5 Matching Results

Search Results

Advanced search parameters have been applied.

Special Operations Forces (SOF) technical analysis and evaluation

Description: In response to Task Order 001, Los Alamos National Laboratory Contract 9-L5H-1508P-1, Betac Corporation is pleased to provide ten quick-response, short-term analytical papers in support of Low Intensity Conflict (LIC) and Special Operations (SO). The papers are study methodologies which provide background, baseline, concepts, approaches, and recommendations in the mission areas identified in the Statement of Work. Although the Statement of Work specifies only nine papers, a tenth paper has been included addressing Command Relationships, since this subject affects all other topics and is of critical importance to USCINCSOC in establishing the United States Special Operations Command (USSOCOM). Each paper addresses the feasibility of further effort in each area of interest. The ten papers address: (1) mission support systems; (2) research, development, and acquisition; (3) headquarters equipment; (4) C3I architecture; (5) intelligence dissemination; (6) intelligence collection management; (7) intelligence support to SOF targeting; (8) joint mission area analysis (JMAA); (9) joint SOF master plan; and (10) command relationships.
Date: August 31, 1987
Partner: UNT Libraries Government Documents Department

Economic impacts study

Description: This is a progress report on the first phase of a project to measure the economic impacts of a rapidly changing U.S. target base. The purpose of the first phase is to designate and test the macroeconomic impact analysis model. Criteria were established for a decision-support model. Additional criteria were defined for an interactive macroeconomic impact analysis model. After a review of several models, the Economic Impact Forecast System model of the U.S. Army Construction Research Laboratory was selected as the appropriate input-output tool that can address local and regional economic analysis. The model was applied to five test cases to demonstrate its utility and define possible revisions to meet project criteria. A plan for EIFS access was defined at three levels. Objectives and tasks for scenario refinement are proposed.
Date: September 30, 1988
Creator: Brunsen, W.; Worley, W. & Frost, E.
Partner: UNT Libraries Government Documents Department

Computer based terrain analysis for operational planning

Description: Analysis of operational capability is an ongoing task for military commanders. In peacetime, most analysis is conducted via computer based combat simulations, where selected force structures engage in simulated combat to gain insight into specific scenarios. The command and control (C/sup 2/) mechanisms that direct combat forces are often neglected relative to the fidelity of representation of mechanical and physical entities. C/sup 2/ capabilities should include the ability to plan a mission, monitor execution activities, and redirect combat power when appropriate. This paper discusses the development of a computer based approach to mission planning for land warfare. The aspect emphasized is the computation and representation of relevant terrain features in the context of operational planning.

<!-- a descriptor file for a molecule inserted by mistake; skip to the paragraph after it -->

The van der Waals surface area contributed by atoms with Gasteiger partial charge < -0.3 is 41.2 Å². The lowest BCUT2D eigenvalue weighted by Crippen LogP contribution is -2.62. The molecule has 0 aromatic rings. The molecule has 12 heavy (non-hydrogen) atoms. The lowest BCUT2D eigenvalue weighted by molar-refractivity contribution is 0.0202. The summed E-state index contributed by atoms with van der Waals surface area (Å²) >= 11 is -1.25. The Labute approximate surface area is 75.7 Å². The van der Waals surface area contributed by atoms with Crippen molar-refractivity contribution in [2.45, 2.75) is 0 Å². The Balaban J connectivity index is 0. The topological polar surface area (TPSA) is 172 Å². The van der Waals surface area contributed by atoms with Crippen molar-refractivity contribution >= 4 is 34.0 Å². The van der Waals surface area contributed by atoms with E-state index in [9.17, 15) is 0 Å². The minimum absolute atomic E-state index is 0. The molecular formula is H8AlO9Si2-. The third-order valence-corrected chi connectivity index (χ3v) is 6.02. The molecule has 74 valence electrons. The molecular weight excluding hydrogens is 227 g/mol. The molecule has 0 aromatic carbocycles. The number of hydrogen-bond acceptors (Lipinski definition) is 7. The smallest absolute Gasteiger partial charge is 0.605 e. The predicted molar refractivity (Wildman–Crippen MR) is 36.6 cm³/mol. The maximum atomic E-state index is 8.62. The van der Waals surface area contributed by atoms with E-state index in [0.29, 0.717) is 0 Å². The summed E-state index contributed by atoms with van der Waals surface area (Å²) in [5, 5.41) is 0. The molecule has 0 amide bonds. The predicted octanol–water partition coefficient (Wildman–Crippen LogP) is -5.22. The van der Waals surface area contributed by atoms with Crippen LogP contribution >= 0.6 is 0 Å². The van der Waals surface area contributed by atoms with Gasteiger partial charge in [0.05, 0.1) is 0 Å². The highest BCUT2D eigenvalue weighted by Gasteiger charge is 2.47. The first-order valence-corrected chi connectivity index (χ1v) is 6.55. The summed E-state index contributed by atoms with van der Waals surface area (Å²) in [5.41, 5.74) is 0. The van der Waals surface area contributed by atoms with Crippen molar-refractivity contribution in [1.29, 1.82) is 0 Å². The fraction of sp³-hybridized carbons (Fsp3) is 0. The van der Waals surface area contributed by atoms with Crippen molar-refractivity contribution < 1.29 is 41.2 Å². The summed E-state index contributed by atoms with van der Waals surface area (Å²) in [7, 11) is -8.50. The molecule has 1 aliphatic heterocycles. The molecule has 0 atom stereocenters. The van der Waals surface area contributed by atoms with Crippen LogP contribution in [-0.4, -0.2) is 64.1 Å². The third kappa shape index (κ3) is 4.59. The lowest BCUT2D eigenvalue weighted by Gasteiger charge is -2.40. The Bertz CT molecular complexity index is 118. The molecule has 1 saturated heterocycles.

Date: January 1, 1987
Creator: Powell, D.R.
Partner: UNT Libraries Government Documents Department

Representations to support terrain reasoning

Description: Los Alamos National Laboratory has been cooperating with the Training and Doctrine Command of the US Army to develop a Corps level combat simulation for quick turn around studies. The simulation of ground combat requires representation of combat units, unit activities, command and control, and terrain. This simulation model emphasizes command and control with particular attention to the potential for automating operational planning. As terrain analysis is an essential part of Army operational planning, this has direct influence on the representation of terrain. The availability of digitized terrain makes it feasible to apply computer based techniques to emulate the terrain analysis process for use in the planning cycle. This paper describes processes used to calculate relevant terrain features for use in a simulation model. 13 refs., 6 figs., 6 tabs.
Date: January 1, 1988
Creator: Powell, D.R.; Wright, J.C.; Slentz, G.E. & Knudsen, P.D.
Partner: UNT Libraries Government Documents Department

Avenue of approach generation

Description: Los Alamos National Laboratory is conducting research on developing a dynamic planning capability within an Army corps level combat simulation. Central to this research is the development of a computer based ability to ''understand'' terrain and how it is used in military planning. Such a capability demands data structures that adequately represent terrain features used in the planning process. These features primarily relate to attributes of mobility and visibility. Mobility concepts are abstracted to networks of mobility corridors. Notions of visibility are, for the purposes of planning, incorporated into the definition of key terrain. Prior work at Los Alamos has produced algorithms to generate mobility corridors from digitized terrain data. Mobility corridors, by definition, are the building blocks for avenues of approach, and the latter are the context in which key terrain is defined. The purpose of this paper is to describe recent work in constructing avenues of approach, characterization of avenues using summary characteristics, and their role in military planning. 7 refs., 4 figs., 1 tab.
Date: January 1, 1988
Creator: Powell, D.R. & Storm, G.
Partner: UNT Libraries Government Documents Department